To take a lunch with the dead

Lunching in cemeteries was not always the cringe-inducing activity it is today. The Victorians loved a good shady spot under a tree to enjoy the more park-like cemeteries that developed in America around the mid-1800s — they were intended to be recreational areas for people to visit the dead and enjoy some leisure activities.

Greenwood Cemetery in Brooklyn, NY is a great example. Look how soul-crushingly lovely it is (probably not as much at this time of year).

Of course, other cultures had, and still have, similar traditions of eating with the dead as a way of maintaining communication post mortem. Here’s a great shot of some women and children eating amongst the gravestones in Russia in 1919.

Of course there is no reason, other than your own cultural biases, why cemetery lunching cannot still be a popular activity. So many of our cemetery properties are well maintained parks, but just sit there as empty monuments to the dead. The idea of it being “respectful” to have cemeteries empty and silent is a very modern one indeed.

Mara (Order editor and writer and corpse from Monday’s home funeral shoot) and I enjoyed this picnic in Inglewood Cemetery in Los Angeles last year. Frankly, the Order should make more of an effort to eat at cemeteries, if only to set a precedent of acceptance of the practice. Also, you know, to eat.  EAT.

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  • When I mentioned picnics in a local cemetery, the City Clerk looked at me like I had two heads!!
    However, I can tell you this….if I want to have a picnic beside my father’s grave, I doubt the City could stop me! 

  • Lovely! If you’re not familiar with Letterboxing, it’s a super cool crafty outdoor activity for which a cemetery is an ideal location. Check it out! Also you’d love our Mountain View Cemetery up here in Oakland.. huge, gorgeous and full of history. Come visit sometime. 🙂

  • ameth.jera

    On Memorial day we would drive to the cemetery to tend the rosebushes planted on the graves of my great-grandparents. After fertilizing the roses and mulching around them, we would have a grand supper at the nearby picnic tables.My grandmother and her sister would make fried chicken, coleslaw and numerous salads, and we’d all sit down to eat among the graves under the oaks. It’s one of my most cherished childhood memories.

  • Megan Curran

    When I lived in Philadelphia, I often had lunch or a snack in a beautiful historic cemetery there. There was a daycare next door, so it would be lovely and quiet at one moment, and the have the sound of children playing in the next moment. 

    http://www.flickr.com/photos/abinka/2992179716/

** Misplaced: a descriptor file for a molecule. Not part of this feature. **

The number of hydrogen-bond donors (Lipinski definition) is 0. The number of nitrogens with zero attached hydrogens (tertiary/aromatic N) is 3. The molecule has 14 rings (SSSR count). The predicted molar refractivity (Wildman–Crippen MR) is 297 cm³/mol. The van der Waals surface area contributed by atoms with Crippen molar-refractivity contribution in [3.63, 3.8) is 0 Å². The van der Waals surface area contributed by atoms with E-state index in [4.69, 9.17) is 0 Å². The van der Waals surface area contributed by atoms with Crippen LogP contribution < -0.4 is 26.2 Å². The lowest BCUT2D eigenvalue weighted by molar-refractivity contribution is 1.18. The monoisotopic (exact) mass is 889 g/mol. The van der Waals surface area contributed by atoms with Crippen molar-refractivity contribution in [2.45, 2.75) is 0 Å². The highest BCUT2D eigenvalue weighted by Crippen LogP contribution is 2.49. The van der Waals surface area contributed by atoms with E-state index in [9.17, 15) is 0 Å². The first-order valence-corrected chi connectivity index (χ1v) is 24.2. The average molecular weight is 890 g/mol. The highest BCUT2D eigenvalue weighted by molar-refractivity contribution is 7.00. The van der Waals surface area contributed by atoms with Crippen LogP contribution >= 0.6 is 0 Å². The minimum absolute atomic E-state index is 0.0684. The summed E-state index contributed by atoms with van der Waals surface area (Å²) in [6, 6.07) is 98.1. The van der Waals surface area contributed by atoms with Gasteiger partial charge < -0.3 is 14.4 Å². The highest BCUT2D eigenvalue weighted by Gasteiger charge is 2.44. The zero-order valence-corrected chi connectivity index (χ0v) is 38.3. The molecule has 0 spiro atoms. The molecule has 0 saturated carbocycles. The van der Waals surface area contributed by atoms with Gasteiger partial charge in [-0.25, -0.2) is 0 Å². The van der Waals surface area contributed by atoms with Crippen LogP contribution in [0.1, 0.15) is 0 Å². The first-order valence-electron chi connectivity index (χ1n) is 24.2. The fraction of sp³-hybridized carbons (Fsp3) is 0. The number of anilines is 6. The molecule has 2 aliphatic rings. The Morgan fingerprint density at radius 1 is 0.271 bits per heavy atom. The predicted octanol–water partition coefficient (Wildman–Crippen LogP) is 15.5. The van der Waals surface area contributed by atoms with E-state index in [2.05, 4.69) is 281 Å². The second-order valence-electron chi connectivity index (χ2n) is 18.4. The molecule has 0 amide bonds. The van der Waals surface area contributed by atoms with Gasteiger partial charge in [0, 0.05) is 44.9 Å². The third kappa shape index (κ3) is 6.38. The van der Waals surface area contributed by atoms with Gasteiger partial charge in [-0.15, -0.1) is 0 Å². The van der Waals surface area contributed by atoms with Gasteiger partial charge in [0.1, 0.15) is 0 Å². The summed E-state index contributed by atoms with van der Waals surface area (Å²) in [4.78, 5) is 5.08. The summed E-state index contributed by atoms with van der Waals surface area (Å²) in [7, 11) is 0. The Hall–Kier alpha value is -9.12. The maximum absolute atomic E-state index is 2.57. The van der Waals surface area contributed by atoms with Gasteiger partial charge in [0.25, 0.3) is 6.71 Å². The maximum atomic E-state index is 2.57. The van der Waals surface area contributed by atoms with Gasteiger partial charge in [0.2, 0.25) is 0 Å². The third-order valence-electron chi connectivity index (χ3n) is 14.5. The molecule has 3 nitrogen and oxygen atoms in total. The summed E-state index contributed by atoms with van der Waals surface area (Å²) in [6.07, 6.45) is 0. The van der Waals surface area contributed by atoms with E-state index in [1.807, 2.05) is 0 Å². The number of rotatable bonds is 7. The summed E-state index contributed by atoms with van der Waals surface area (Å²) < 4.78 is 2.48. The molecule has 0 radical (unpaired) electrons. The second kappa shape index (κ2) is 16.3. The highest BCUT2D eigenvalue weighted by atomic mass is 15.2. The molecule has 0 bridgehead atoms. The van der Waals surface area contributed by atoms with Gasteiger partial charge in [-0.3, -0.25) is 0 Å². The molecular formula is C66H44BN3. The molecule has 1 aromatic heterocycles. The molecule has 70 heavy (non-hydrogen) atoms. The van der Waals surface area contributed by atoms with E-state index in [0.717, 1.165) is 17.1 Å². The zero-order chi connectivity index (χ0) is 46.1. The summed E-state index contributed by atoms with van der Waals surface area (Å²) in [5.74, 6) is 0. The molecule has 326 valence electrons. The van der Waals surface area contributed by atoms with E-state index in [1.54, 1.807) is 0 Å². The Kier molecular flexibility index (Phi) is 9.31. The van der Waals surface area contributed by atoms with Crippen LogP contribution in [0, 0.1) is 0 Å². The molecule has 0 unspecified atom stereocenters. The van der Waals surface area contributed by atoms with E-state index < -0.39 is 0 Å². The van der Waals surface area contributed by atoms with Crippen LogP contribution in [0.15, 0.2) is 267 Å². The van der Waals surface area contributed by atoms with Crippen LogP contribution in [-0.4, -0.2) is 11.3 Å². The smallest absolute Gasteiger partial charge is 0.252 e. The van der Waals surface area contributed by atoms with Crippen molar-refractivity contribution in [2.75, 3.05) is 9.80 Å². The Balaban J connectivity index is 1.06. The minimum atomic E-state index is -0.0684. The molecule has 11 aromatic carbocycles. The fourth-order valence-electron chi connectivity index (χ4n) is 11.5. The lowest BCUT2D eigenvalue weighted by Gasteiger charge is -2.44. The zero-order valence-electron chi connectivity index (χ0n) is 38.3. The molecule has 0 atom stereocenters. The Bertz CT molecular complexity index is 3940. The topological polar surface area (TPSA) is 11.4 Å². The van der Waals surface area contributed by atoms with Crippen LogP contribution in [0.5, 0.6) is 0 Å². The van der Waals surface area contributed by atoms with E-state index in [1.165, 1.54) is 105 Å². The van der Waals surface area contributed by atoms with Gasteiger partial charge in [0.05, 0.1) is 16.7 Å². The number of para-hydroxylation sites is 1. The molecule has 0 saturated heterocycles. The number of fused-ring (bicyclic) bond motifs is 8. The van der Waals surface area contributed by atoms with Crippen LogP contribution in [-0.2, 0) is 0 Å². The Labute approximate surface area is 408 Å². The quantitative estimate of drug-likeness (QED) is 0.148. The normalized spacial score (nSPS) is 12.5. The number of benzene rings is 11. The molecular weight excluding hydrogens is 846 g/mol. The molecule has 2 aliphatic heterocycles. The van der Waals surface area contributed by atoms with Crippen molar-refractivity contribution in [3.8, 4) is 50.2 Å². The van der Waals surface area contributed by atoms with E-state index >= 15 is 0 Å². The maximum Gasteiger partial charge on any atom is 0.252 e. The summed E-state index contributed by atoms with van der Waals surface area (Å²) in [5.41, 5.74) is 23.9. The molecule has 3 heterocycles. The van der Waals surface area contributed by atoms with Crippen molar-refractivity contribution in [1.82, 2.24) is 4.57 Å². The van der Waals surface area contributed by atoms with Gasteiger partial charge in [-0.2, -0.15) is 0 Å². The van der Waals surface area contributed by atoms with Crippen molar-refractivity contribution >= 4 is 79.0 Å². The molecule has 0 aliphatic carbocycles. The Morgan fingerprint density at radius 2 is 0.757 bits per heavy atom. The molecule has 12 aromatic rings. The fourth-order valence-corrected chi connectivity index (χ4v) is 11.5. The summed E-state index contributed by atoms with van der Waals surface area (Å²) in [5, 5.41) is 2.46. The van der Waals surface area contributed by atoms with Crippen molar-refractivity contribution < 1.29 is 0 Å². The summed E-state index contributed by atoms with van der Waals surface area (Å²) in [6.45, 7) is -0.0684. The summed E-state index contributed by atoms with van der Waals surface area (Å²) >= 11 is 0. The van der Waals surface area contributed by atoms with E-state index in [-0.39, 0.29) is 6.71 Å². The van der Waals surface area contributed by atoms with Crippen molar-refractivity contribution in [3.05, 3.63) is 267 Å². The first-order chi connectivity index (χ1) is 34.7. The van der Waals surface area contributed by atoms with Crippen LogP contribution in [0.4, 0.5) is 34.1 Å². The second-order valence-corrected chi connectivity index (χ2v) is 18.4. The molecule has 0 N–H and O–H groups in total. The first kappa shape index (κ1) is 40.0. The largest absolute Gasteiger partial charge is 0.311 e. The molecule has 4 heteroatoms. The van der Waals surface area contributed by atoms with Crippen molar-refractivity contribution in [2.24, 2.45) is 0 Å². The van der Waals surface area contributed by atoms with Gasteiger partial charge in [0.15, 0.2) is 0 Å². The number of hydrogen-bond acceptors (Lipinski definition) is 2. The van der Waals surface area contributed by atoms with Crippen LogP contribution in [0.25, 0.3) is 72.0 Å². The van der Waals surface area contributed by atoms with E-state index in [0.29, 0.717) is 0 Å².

• Jed

    Hello from the UK – I am loving this blog –  found via The Good Funeral Guide so thank you for your fresh and refreshing insights! I visited a London cemetery ( I’m a funeral celebrant) and one family has purchased  all the niches in one section of the indoor catacomb columbarium. The whole (living) family regular visits those who are ‘sleeping’ and take chairs and picnics and party on for hours… especially on Boxing Day ( Dec 26th)

  • Alexis Zirpoli

    I didn’t actually picnic in cemeteries, but I used to go to Laurel Grove Cemetery in Paterson, New Jersey.  I moved back to Paterson for a short time in 1990, and the cemetery was the only place I could go to find peace and solace. The grounds were amazing. Sometimes I would plop myself down next to an interesting grave and write poetry – imagining that the spirit of the person interred was helping me write it. 

  • Mark

    I and a group of my friends have been resurrecting (heh) this practice with an annual costume event, the Elizabeth Siddal Memorial Romantic-Era Cemetery Picnic.

    People wear clothing from any time during the Romantic period (~1810-1913), bring period-appropriate china and flatwear and Victorian-style al fresco foods in wicker baskets, mason jars, etc., and we have lunch under an oak tree in a quite rural cemetery, amidst headstones from the mid-1800s. After eating, we have readings from poets and writers of the period.  A wonderful moment of time travel.

    If you like the concept, you can crib from our ideas if you like:  tinyurl.com/siddalpicnic.

  • Mark

     …should be “quiet” cemetery. Sorry.

  • I lived for a year across the street from the Greenwood Cemetery in Brooklyn, and loved to walk and sit and read there. The cemetery security would lurk close by, but they never asked me to leave. I did have a friend visiting from out of town try jogging through the cemetery once — they did ask her to leave. Jogging was deemed inappropriate. 

    I just found this site today — I’ve been a big fan of the “Ask a Mortician” video series — and it’s wonderful. Thank you for the great posts!

  • Bellissima

    More than once I’ve taken lunch to Woodland Cemetery in Dayton, Ohio. There is a gazebo there on a hill that overlooks the city. I go and eat lunch and then go for a walk and look at the gravestones. It is beautiful there.

  • Addie Firebird

    I am looking for a place for a tea party in NJ. Anyone know of a place?

  • Chiefraz

    A few summers ago, a group of us went to Fall River, MA and went on the Lizzie Borden tour. We had a picnic lunch at the cemetery at the Borden family plot.